Re: European Commission recommends Open Access archiving of publicly-funded research

From: Stevan Harnad <>
Date: Wed, 19 Apr 2006 13:25:11 +0100


> European Commission "Study on the Economic and Technical Evolution of
> the Scientific Publication Markets in Europe" policy recommendation:
> agencies have a central role in determining researchers' publishing
> practices. Following the lead of the NIH and other institutions,
> they should promote and support the archiving of publications in open
> repositories, after a (possibly domain-specific) time period to be
> discussed with publishers. This archiving could become a condition for
> funding. The following actions could be taken at the European level:
> (i) Establish a Europea policy mandating published articles arising
> from EC-funded research to be available after a given time period
> in open access archives, and (ii) Explore with Member States and
> with European research and academic associations whether and how
> such policies and open repositories could be implemented.

The press is picking up on this, but, as usual, it's focussing on the
(pseudo-)sensational and completely missing the point:

The point is that the EC too -- along with the UK Select Committee,
the RCUK, Berlin 3, the Wellcome Trust and NIH (among others) -- is
moving toward the (inevitable, optimal) decision to mandate Open
Access Self-Archiving in order to maximise research access and
impact. A splendid thing, and a long overdue boost to research,
researchers, and the tax-payers who support them.

But what are the newspapers going on and on about? Publishing, journal
prices, and supposed threats to big, bad Reed-Elsevier and others!
Utter nonsense and a foolish, distracting, time-wasting side-show.

Research publishing and author author self-archiving of published
research will of course co-exist peacefully. But I suppose that this
sort of empty sensationalism is the inevitable accompaniment of every
event and pseudo-event in our opine-media age...

(In reality, Reed Elsevier and most of the other major publishers are
being progressive and constructive on self-archiving, with 93% of the
top 9000 journals having already given it their blessing: )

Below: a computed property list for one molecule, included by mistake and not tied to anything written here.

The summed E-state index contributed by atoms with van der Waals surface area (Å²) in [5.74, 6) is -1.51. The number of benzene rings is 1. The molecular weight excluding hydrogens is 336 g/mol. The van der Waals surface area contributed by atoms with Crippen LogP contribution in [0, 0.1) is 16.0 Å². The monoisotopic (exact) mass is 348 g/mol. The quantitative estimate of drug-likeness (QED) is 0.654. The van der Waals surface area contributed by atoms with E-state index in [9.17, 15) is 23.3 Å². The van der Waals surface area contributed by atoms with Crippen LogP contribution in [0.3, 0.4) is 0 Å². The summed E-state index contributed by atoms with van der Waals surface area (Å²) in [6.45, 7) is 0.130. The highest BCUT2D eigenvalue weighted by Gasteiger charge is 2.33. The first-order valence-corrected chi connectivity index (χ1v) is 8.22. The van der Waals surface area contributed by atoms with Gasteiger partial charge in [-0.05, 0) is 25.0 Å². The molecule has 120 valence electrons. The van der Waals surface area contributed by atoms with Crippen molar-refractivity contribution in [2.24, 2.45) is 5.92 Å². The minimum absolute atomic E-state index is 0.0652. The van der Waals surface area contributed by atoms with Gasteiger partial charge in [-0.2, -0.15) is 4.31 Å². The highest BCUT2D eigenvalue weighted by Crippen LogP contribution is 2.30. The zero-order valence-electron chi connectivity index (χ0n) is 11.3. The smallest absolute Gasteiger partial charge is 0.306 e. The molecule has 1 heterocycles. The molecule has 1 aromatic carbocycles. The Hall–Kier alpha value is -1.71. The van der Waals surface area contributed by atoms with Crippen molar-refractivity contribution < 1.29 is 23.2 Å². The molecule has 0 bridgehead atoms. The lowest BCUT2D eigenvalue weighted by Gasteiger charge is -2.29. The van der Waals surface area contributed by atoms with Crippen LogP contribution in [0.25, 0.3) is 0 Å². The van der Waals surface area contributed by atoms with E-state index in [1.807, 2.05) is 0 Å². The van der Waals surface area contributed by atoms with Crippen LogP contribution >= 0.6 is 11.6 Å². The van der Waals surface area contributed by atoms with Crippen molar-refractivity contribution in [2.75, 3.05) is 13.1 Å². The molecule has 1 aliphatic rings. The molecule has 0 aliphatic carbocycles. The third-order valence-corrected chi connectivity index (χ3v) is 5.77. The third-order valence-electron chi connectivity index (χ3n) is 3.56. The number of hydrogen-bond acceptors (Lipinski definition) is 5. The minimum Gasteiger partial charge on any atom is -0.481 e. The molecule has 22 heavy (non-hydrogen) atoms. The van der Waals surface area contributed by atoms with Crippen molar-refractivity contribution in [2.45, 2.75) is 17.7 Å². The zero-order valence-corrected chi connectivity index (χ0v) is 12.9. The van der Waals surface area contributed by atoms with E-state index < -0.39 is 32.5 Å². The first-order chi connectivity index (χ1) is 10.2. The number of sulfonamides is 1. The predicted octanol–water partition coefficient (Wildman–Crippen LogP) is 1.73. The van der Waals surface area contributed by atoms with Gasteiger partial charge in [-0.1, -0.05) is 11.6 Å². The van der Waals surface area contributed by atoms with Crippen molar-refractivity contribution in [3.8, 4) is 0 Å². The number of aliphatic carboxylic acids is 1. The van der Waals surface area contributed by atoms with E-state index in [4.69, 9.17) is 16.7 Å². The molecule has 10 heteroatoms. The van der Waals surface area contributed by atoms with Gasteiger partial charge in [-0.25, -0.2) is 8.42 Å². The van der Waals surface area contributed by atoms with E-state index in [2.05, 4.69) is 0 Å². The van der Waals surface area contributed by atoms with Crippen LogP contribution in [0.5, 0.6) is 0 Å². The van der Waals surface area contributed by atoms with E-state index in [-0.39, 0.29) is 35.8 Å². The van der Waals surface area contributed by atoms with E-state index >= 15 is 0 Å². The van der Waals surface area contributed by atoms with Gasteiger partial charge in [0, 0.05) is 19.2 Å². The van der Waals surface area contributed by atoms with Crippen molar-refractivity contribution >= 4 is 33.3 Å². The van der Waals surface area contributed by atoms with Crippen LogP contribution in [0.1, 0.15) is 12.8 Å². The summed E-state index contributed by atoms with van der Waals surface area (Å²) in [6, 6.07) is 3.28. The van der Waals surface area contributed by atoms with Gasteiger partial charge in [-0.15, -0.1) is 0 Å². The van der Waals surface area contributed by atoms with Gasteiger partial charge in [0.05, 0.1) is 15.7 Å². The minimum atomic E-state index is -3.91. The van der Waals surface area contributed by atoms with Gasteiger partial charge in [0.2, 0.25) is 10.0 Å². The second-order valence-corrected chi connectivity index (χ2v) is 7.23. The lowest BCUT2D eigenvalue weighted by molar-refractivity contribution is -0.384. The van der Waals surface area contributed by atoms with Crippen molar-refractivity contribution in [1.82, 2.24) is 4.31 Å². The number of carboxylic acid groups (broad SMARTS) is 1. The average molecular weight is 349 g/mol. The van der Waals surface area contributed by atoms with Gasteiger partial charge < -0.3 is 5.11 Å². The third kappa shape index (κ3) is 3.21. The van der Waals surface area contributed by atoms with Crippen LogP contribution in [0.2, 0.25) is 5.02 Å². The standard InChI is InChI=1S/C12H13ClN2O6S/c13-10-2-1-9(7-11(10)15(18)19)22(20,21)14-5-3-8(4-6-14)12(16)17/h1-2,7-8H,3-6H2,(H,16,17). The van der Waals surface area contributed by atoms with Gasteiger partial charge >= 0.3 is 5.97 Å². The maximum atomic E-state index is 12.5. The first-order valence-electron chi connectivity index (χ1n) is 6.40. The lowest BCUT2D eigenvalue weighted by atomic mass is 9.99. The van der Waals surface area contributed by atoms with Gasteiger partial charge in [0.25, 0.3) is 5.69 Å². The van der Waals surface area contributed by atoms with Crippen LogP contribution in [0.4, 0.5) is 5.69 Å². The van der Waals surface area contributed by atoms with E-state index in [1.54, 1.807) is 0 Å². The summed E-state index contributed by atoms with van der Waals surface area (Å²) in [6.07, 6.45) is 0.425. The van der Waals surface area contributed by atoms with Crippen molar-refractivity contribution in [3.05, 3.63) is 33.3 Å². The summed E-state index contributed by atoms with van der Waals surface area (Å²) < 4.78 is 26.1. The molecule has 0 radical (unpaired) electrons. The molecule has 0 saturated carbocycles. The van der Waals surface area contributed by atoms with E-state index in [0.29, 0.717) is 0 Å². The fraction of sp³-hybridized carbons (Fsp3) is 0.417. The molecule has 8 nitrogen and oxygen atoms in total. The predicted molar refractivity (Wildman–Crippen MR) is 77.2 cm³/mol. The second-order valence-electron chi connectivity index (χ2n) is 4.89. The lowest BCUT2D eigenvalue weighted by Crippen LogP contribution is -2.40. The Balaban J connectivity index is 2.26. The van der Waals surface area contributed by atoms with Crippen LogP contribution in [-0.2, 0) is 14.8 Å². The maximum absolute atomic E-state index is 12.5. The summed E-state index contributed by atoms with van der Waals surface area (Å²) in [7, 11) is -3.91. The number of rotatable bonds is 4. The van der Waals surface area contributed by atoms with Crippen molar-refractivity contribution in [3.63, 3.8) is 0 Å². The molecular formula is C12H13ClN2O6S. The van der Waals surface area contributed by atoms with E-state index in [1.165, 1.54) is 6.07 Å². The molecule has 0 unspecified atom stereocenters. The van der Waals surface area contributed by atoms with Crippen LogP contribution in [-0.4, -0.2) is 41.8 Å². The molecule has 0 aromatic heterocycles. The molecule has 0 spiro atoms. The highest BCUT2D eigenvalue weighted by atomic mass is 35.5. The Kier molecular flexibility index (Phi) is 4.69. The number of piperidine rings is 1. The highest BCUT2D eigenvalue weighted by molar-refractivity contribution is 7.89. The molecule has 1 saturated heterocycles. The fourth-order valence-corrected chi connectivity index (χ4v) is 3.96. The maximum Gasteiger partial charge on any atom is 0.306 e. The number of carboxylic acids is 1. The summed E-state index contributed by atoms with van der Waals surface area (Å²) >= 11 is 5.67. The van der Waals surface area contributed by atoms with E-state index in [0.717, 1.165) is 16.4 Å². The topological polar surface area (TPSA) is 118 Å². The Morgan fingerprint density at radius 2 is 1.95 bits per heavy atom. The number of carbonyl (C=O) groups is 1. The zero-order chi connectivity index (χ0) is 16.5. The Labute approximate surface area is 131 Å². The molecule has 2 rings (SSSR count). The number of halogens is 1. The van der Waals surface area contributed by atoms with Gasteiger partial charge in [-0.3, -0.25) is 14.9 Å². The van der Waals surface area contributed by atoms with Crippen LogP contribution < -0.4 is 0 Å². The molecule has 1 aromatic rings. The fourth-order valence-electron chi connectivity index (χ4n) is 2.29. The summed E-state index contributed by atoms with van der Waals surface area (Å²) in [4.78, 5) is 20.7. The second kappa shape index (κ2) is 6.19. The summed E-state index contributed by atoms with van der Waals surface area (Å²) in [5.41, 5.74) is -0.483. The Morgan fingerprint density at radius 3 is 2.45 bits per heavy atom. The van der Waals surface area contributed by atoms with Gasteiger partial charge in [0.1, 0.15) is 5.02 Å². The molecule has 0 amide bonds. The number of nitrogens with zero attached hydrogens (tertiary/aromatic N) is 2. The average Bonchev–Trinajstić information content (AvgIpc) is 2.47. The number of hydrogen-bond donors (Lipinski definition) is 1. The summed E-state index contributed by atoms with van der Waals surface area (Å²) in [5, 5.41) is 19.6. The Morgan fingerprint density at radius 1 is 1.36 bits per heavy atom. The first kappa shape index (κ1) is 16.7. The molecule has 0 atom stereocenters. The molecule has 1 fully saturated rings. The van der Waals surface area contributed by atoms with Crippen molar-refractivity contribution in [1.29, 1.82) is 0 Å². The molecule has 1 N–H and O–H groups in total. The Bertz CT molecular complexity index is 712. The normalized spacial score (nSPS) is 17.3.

But look what the press is instead prattling about:

    Guardian Unlimited, UK -
    "The move by the European commission to free up access to scientific
    research is the latest challenge posed by the internet to the way
    Reed Elsevier does...",,1756428,00.html

    Guardian Unlimited, UK
    "Scientific research funded by the European taxpayer should be freely
    available to everyone over the internet, according to a European
    commission report...",,1756426,00.html

    Hindu, India - London,
    April 19 (GUARDIAN NEWS SERVICE): "Scientific research funded by the
    European taxpayer should be freely available to everyone over the
    internet ... "


                like moths and drunks,
                seem attracted,
                where the light
                shines, not
                where the key lies"
                István Hesslein

But the EC itself is in part to blame, because it too goes on and on and
on about irrelevancies that are not under its control (and shouldn't be),
such as publishers' economic models and authors' choice of journals.
This sort of empty ideological venting also accounted for most of the
needlessly bloated verbiage of the UK Select Committee's, RCUK's, Berlin
Declaration's, Wellcome Trust's and NIH's policy proposals and statements,
but most of those at least contained the all-important self-archiving
mandate (which is all they really needed to have said, along with why
and how to implement it).

And the EC repeats the major flaw of the the NIH policy, which is
to build in a delay, instead of mandating immediate deposit and restricting
any delay only to the access-setting. (Meanwhile the visible
bibliographic metada would allow users to request and authors to send
the full eprint by email during any delay period.)

    Perinent Prior AmSci Topic Thread:
    "The UK report, press coverage, and the Green and Gold Roads to
    Open Access" (started Jul 2004)
Received on Wed Apr 19 2006 - 13:54:55 BST

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